Reflections from Gathering of Nations

By Micheal Rios, Tulalip News

The Gathering of Nations, known as the largest powwow in the United States, is more than a cultural celebration – it’s a thriving hub of triumph that showcases tradition and a fierce determination to honor our ancestors.

Of course, there is a constant emission of celebratory vibes as thousands of culture bearers from across Native America come together to witness the highest echelon of powwow performances. From tiny tot to golden age, Native men and women from all across the four directions take to the arena floor to proudly dance like their forebearers. From fancy shawl to jingle dress and traditional, to fancy dance, grass dance and the always captivating chicken dance, 2,200+ dancers radiated generations worth of resistance to colonial assimilation over the three-day Gathering.

There are entire families who view Gathering as an annual rite of passage that demonstrates their commitment to each other and to those who came before them. Like the Yarholar clan from Sac & Fox Nation. Father Cortney learned to fancy feather dance from his grandfather and has since taught his 14-year-old son and 9-year-old daughter how to carry on the fancy feather legacy.  

“The fancy feather dance has been a part of our family tradition for generations. How it’s been explained to me was we had a grandfather, way back there in the family tree, who went through ceremony and was given a dance. He was told to take care of it and teach his children who would teach their children, so on and so forth,” recalled Cortney Yarholar. “With each passing generation, the older ones taught the younger ones not just the dance, but the lessons that come with it; how to hold yourself in and out of the arena, how to take care of the body and spirt, and how to embrace the good medicine that comes from it.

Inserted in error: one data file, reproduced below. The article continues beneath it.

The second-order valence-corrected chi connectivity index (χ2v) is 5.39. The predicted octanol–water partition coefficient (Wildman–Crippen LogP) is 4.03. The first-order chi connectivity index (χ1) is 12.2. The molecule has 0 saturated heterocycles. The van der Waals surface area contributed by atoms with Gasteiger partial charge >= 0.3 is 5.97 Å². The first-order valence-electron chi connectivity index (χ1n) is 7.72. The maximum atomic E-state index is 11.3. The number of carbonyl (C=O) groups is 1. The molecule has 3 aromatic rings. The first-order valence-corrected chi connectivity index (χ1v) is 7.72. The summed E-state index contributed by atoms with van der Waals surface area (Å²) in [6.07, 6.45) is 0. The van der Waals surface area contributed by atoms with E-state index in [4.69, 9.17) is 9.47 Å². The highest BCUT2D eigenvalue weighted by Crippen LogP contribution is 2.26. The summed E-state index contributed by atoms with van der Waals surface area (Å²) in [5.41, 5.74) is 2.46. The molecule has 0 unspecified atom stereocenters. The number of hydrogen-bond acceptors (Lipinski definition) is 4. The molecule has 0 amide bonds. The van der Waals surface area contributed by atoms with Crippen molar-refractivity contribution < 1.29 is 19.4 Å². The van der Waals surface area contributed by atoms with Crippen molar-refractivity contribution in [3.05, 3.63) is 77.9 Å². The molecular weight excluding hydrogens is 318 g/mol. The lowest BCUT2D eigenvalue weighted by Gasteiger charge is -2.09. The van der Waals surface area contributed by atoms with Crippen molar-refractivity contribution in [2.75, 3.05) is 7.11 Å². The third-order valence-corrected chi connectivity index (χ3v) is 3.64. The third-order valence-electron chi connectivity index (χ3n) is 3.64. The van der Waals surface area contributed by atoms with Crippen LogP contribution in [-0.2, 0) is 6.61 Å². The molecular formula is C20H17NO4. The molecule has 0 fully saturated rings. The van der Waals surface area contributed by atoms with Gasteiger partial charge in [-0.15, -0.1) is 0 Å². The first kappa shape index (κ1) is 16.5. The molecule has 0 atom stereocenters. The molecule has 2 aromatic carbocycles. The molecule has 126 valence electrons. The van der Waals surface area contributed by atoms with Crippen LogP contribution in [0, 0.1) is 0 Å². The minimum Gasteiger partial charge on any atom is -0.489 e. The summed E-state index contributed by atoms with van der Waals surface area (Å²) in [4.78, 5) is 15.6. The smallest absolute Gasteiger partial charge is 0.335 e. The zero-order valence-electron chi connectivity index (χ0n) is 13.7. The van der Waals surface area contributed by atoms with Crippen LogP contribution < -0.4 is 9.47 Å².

“It’s a gift from Creator that was given to my family a long time ago and continues to be a source of strength and unity, especially for the relationship between my son and I. It’s so special to be able to travel and share these experiences with him. Even the simplest of things, like helping him put on his regalia and braiding his hair, these are special moments we get to share. Each time, I’m reminded of when I was his age and my uncles helped me paint up. There are times when I watch my son and I remember being a little one dancing and looking over to see how proud my grandfather was as he watched me. He was 90-something at the time and couldn’t dance any more, but he’d sit there and tap his cane to match my rhythm. The harder I danced, the harder he tapped that cane while having this huge smile. So, for me, dancing fancy feather is a spiritual connection that links the past to the present.”

In the present, the youngest generation continues to lead in their own way. Often in such subtle ways that their offerings may be overlooked by those not paying great attention. Tiny in stature but immense in power are those little ones who carry on culture and tradition without even knowing it.

Such is the case with a remarkable 2-year-old named Roderick Walker (Seminole). He’s been immersed in the powwow circuit since the womb, with both his parents being acclaimed dancers. So much so that he’s created his own type of powwow dance. A resounding remix that represents his Seminole, Navajo, and Sac & Fox heritage